Office space in New York City had significantly increased between 1920 and 1930, and filling those offices amid the Depression was challenging, to say the least. The Empire State Building was 75 percent empty when it opened in 1931 and faced financial difficulties throughout the 1930s. Generally, everything above the 41st floor of the new skyscraper was vacant because the higher the office was, the higher the rents were. So much new office space came onto the market simultaneously, and all the new buildings competed against each other for paying tenants during a time when business and sales were massively down. The building was in debt from the beginning, losing $1 million (what would be about $20.8 million today) per year by 1935.
King Kong-sized publicity
The job of trying to rent out space in the Empire State Building went to former New York Governor and presidential candidate Al Smith. Investors were confident the new skyscraper would sell itself, but Smith’s experience proved otherwise. He begged the New York governor and later President Franklin D. Roosevelt to move state and federal agencies into the building. Some of them did, but it still wasn’t enough for the building to meet its mortgage payments.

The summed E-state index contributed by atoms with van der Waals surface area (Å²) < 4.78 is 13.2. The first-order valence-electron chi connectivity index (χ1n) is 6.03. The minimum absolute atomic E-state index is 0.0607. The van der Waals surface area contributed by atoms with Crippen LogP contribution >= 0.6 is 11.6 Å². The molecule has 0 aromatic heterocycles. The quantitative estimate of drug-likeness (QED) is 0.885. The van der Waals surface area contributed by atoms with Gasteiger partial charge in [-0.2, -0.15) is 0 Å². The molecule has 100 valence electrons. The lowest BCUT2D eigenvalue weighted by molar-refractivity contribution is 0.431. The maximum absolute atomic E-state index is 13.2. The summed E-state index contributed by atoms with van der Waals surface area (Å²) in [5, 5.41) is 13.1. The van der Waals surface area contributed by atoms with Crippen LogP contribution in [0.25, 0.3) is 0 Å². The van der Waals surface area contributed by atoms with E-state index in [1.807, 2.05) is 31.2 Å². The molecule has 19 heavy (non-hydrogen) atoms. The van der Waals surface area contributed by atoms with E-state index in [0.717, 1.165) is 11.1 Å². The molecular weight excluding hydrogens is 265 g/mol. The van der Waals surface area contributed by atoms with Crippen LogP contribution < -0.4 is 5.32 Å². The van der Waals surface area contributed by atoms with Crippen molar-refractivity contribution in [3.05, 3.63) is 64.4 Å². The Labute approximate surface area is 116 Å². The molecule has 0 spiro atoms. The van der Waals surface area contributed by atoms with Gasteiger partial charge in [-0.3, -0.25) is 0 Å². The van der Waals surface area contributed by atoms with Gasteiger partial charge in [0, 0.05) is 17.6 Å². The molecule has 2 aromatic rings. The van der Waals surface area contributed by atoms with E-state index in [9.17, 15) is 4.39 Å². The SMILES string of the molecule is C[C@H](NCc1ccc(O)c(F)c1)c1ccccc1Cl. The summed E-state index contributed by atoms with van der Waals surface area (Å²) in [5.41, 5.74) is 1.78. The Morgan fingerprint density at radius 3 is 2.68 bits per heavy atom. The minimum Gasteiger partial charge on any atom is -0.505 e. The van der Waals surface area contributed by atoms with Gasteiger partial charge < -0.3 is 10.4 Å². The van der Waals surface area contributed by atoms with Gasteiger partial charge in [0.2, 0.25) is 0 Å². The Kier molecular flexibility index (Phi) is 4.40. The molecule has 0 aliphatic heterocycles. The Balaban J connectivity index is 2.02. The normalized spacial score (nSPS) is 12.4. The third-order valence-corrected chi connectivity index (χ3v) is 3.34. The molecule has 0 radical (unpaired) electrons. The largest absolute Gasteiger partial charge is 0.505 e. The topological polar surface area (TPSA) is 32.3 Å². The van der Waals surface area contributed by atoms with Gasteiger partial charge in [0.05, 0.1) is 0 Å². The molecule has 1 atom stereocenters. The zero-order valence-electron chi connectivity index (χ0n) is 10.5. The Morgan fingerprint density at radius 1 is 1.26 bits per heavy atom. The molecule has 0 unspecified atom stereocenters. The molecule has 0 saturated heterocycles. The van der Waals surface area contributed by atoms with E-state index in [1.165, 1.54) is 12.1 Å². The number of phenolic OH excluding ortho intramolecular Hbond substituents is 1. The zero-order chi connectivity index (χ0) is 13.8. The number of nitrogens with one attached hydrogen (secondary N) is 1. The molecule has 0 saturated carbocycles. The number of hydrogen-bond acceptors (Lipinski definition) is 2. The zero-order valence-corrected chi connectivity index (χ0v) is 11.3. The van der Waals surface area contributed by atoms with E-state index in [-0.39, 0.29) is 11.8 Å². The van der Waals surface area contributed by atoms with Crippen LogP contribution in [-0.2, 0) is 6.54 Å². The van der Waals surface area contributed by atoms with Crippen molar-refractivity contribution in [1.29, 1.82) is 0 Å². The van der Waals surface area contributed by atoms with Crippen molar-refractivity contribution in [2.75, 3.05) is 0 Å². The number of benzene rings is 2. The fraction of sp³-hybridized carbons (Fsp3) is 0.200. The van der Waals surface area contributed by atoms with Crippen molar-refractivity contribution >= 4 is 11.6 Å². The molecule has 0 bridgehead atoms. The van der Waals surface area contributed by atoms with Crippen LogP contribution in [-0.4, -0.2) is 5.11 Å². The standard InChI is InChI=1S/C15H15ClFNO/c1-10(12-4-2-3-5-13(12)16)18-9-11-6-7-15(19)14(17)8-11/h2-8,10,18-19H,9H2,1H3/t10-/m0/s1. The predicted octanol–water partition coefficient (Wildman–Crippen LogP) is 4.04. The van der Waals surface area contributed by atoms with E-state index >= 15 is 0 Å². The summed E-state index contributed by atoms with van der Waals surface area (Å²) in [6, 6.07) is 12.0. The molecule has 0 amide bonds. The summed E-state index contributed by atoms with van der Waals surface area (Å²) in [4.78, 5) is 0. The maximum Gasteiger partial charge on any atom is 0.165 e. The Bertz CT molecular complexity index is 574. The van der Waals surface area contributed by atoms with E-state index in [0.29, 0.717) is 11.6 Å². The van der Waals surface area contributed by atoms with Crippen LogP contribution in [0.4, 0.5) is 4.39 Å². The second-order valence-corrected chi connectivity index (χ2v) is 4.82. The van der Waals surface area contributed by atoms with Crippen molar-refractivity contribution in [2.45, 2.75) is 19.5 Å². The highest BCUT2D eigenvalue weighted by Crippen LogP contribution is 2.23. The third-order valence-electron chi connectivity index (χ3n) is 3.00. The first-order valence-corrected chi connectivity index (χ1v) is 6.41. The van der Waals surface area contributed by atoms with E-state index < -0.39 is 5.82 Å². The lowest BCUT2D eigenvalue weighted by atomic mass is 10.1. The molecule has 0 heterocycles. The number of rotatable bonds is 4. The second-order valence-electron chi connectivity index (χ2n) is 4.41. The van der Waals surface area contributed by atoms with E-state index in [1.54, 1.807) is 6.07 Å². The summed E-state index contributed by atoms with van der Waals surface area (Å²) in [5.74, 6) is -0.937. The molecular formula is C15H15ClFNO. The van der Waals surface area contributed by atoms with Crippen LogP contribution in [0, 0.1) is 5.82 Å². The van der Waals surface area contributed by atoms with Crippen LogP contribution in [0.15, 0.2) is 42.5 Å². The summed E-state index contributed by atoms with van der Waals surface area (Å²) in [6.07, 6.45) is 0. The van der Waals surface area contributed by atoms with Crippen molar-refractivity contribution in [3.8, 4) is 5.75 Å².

Al Smith also turned to publicity stunts to drum up tenants. He got the world’s tallest man to visit the world’s tallest building, taking a cue from the popular carnival shows of the era. When Prohibition ended in 1933, a five-ton wagon filled with Budweiser was carted to the building by six Clydesdale horses. The following year, Smith opened “the world’s highest bar” and sold 25-cent martinis next to the “world’s loftiest” soda fountain and tearoom on the 86th floor.
The greatest publicity for the Empire State Building, though, was free and came from the 1933 film King Kong. When the giant ape dangled actress Fay Wray from the top of the skyscraper in movie theaters nationwide, it helped establish the building as an American icon. Unfortunately, it didn’t do much to entice well-paying tenants. The reputation of King Kong attracted tourists and celebrities to the building’s observation deck. People paid $1 ($21 in today’s dollars) for observatory deck admission during the worst of the Depression. By 1938, the observatory was hauling in at least $1 million annually, as much as the owners were making in rent. With the offices not filling up, the observatory revenue helped. But without tenants bringing in more money, investors had to prop the building’s finances up. Raskob, one of the owners, put his own money into the building, which he hated to do, and some of the skyscraper’s biggest backers, like the Metropolitan Life Insurance company, began moving in to help ease the pain.
Standing the test of time